| Another I-70 Scramble
"Hassell Peak:" 13,215' CO Rank 471
Pettingell Peak: 13,553' CO Rank 217, Grand County Highpoint
Via Herman Gulch TH
Friday evening, I got a call from my buddy Kevin, who'd been lounging on the beach in Costa Rica and Panama for the last month while I've been working for the man...
"What, 13ers, you say?" Well, we've been doing these together for about five years now and this would be our first hike this year, so he didn't have to twist my arm. As it was late in the evening, and fire bans were everywhere across the Front and Tenmile Ranges, we decided to head out from D-Town early Saturday morning, foregoing a night under the stars (sans campfire) for the comfort of our beds and an early commute to the TH. It's getting tough to find 13ers near Denver that neither of us has hiked, and I'd already done Pettingell, but by the pedestrian standard route. We decided to combo Hassell and Pettingell, going up the class 3 ridge to the summit of the latter. What we found was a delightful scramble that offered nearly as much fun as the combo of Golden Bear-Hagar-Citadel, visible across the way. Both of these are worth your while. Everyone who lives in Denver has hiked to Herman Lake, so I'll save you the trivialities of the trail for the first two miles. Hike steeply through the forest until the trees open up and you can see Pettingell and its east ridge for the first time.
When we reached the junction with the Jones Pass trail at about 2.5 miles in, we turned right, ditched both trails and headed up grassy slopes to the ridge that joins "Hassell Peak" and Pettingell. This is that sign.
Photo by Jay_521
I stopped to talk to a cute trail running gal who'd passed us earlier, and Kevin started ahead.
When we topped out on the ridge, a look to our right showed the obvious route to Hassell.
The summit is the middle bump
We moseyed on over to the summit, taking care to note that we'd have some good boot skiing on the mellow snow upon our return to the saddle. I'm becoming a firm believer in the idea that good snow should never go to waste. Why pick your way through shitty talus when you can SLIDE? The wind, which had been relentless to this point, gave us respite on the leeward side of the summit and we took in the view of the ridge to come
Summit Cairn and Pettingell (Kevin photo)
After a very chill 15 minutes or so, we got that boot ski in, most all the way back to the saddle.
Of course, the wind was back, but this time, it was a headwind, and we pushed, undaunted, forward, toward our objective:
This is part of what we slid down
Now, to to the money part of all this. Just as we reached the first interesting portion of our day, the wind stopped. It just stopped! Time to be grateful, time for some fun!
Kevin ponders our first obstacle
The ridge provides a series of small towers, mellow knife edges, and obstacles to overcome. There's exposure, but it's nothing crazy.
The faint-hearted talus lover can keep it at class 2+ by staying off the ridge proper, dropping onto the south side.
We chose otherwise, Overall, it goes about class 3, but you can find spicier moves all over the place.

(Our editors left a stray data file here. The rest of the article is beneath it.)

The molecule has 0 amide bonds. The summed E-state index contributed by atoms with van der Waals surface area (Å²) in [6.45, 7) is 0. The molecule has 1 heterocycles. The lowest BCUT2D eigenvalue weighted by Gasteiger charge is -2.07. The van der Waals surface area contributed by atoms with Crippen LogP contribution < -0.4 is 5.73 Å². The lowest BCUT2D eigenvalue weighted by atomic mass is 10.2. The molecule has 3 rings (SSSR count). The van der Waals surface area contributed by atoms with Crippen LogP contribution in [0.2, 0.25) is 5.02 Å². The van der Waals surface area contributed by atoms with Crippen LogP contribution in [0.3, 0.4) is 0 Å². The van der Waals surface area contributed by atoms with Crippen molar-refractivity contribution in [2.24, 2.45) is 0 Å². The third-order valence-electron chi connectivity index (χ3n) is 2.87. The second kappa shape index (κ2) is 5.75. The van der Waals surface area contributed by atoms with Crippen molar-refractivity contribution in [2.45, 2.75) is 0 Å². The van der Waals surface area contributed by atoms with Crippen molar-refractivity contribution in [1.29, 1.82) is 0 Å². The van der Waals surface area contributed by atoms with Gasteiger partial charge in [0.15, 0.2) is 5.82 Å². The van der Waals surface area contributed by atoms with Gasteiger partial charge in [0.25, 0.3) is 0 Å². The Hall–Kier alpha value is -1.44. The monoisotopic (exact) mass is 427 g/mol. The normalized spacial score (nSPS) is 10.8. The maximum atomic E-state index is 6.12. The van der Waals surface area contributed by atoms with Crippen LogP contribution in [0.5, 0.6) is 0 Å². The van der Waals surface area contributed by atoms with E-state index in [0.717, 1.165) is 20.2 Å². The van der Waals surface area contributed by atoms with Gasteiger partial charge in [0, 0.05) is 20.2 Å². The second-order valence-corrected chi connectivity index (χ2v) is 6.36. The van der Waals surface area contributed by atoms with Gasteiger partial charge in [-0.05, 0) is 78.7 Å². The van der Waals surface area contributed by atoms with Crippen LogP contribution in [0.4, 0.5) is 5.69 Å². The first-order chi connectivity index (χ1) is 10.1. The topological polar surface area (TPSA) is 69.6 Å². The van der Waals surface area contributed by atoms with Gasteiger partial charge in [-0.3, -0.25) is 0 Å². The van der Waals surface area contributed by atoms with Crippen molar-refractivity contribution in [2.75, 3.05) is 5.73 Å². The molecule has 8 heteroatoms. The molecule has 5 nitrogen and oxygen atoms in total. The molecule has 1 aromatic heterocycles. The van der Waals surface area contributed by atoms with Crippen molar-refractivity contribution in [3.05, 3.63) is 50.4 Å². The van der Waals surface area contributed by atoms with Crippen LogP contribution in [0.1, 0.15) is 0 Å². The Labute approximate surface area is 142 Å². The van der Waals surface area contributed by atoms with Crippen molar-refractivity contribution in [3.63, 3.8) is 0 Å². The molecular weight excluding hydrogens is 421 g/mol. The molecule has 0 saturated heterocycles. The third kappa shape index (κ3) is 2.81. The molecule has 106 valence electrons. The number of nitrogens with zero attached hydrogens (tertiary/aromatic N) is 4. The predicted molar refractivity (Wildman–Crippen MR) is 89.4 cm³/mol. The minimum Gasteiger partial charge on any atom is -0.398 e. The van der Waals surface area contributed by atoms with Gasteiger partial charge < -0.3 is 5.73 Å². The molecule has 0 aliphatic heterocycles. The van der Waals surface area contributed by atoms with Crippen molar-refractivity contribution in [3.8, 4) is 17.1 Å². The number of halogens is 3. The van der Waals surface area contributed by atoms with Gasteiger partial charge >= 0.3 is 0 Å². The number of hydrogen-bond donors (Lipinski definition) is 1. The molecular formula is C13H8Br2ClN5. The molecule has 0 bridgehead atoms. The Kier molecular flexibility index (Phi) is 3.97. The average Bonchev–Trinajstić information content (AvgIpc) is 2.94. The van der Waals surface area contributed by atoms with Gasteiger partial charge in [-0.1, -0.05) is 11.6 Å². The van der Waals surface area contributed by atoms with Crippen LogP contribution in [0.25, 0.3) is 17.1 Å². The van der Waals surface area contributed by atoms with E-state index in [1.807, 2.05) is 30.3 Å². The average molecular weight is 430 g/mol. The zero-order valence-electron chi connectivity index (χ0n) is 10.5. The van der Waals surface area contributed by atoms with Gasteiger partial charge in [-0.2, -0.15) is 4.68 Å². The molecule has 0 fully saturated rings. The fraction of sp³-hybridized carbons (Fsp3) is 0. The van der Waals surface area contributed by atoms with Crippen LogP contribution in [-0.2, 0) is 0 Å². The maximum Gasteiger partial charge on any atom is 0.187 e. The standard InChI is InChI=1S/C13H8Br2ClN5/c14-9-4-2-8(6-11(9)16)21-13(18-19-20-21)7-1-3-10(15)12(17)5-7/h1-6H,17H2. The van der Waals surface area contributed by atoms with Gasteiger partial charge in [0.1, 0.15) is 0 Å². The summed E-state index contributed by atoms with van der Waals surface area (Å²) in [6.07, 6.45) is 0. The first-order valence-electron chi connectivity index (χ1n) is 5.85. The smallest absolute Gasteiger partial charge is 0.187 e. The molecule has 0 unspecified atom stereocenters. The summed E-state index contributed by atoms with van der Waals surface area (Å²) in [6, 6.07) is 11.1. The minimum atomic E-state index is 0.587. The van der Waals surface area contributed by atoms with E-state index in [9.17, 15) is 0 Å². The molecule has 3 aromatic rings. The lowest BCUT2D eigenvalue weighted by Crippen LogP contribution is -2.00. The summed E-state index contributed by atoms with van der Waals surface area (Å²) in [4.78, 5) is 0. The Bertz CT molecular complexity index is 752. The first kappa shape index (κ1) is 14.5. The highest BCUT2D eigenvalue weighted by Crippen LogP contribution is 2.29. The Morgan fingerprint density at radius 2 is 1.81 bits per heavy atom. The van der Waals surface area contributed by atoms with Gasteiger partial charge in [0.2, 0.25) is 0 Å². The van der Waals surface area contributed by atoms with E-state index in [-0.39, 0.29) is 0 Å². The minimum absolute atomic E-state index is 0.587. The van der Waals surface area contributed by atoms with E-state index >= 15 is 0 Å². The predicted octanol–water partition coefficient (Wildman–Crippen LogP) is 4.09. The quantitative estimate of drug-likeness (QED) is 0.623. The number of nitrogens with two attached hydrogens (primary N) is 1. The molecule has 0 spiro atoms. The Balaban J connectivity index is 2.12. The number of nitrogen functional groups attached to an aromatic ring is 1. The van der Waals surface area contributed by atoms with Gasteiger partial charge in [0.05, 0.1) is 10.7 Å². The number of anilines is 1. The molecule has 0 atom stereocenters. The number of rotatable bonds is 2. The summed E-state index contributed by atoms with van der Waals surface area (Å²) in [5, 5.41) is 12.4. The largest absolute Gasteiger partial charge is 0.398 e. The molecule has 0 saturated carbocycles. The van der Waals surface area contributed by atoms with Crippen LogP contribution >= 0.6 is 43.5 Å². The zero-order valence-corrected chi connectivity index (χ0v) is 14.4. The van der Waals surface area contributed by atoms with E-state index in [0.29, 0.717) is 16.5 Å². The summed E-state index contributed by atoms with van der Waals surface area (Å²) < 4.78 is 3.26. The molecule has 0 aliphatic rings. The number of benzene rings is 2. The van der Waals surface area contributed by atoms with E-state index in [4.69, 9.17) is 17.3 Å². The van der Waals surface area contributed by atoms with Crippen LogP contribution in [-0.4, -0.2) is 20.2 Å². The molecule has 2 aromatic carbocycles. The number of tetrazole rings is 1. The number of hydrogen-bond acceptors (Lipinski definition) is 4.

Here's a photo montage of our journey:
(Photo by Kevin)
Mellow knife edge action
What lies ahead
Kevin getting over it
All that's left
About to top out (Kevin photo)
Views from the summit of Pettingell are expansive, and much nicer than my first time up here...
Holy Cross, anyone?
Get a load of them Gores
After some lounging, snacking, and taking in the view, we decided to ditch the standard route's tedious scree/grass descent to Herman Lake and continue along the ridge to unnamed point 13410.
Looking back at Pettingell along our route
The little 'sidewalk in the sky,' reminiscent of Eolus' catwalk
Hagar lurks behind Snoopy's Backside
Why go so far out of the way with Gordon, Modus, and Avery Karmas waiting at the car? Well, because we could get a huge glissade in, that's why!
During our ascent, Kevin had noted this snowfield and its potential for good times, and I was down for fun...
Feet and ax, ready to deploy (Kevin photo)
There goes Kevin
Here I come!
Post-glissade, we found ourselves well above Herman Lake, with no defined path back to the lake and main trail, so we descended toward the creek that drains the lake.
We came down this slope...
...cooled our heads under this snappy cascade...
Then followed the creek through occasional willows, snow bridges, and marshy flats until we found some very nice campsites with a trail that links to the main tourist vein. Just before we got on the main trail, we made a gentlemen's bet regarding how many people we'd pass before reaching the car. He bet 25. I played the classic "Price is Right" strategy and said, "24." Things were looking good, as we made it over half a mile seeing only seven hikers. As we moved on, the rules evolved. "Dogs don't count, not even for half." "If we pass someone, and they pass us back, that's still only one!" Anything to make the beer come sooner... I was feeling pretty smug until we rounded a corner and found a huge Christian youth group retreat hanging out in our path. At least 25 people right there. Shite. "Double or nothing!!!" This time, I bet high, and we saw no one for a long time. Kevin looked satisfied. I kept the faith and was rewarded with exactly the number I needed to win the bet. Soon after, we were back at the TH, the noise of I-70 a distant chatter as we cranked up some tunes, popped open the beers, kicked off the boots, and sank into our camp chairs.
11.1 miles, about 4000' gain.
Two peaks, one great Saturday.
Jay_521's excellent TR
Kane's Summitpost route page
LoJ Loveland Pass quad
Thumbnails for uploaded photos (click to open slideshow):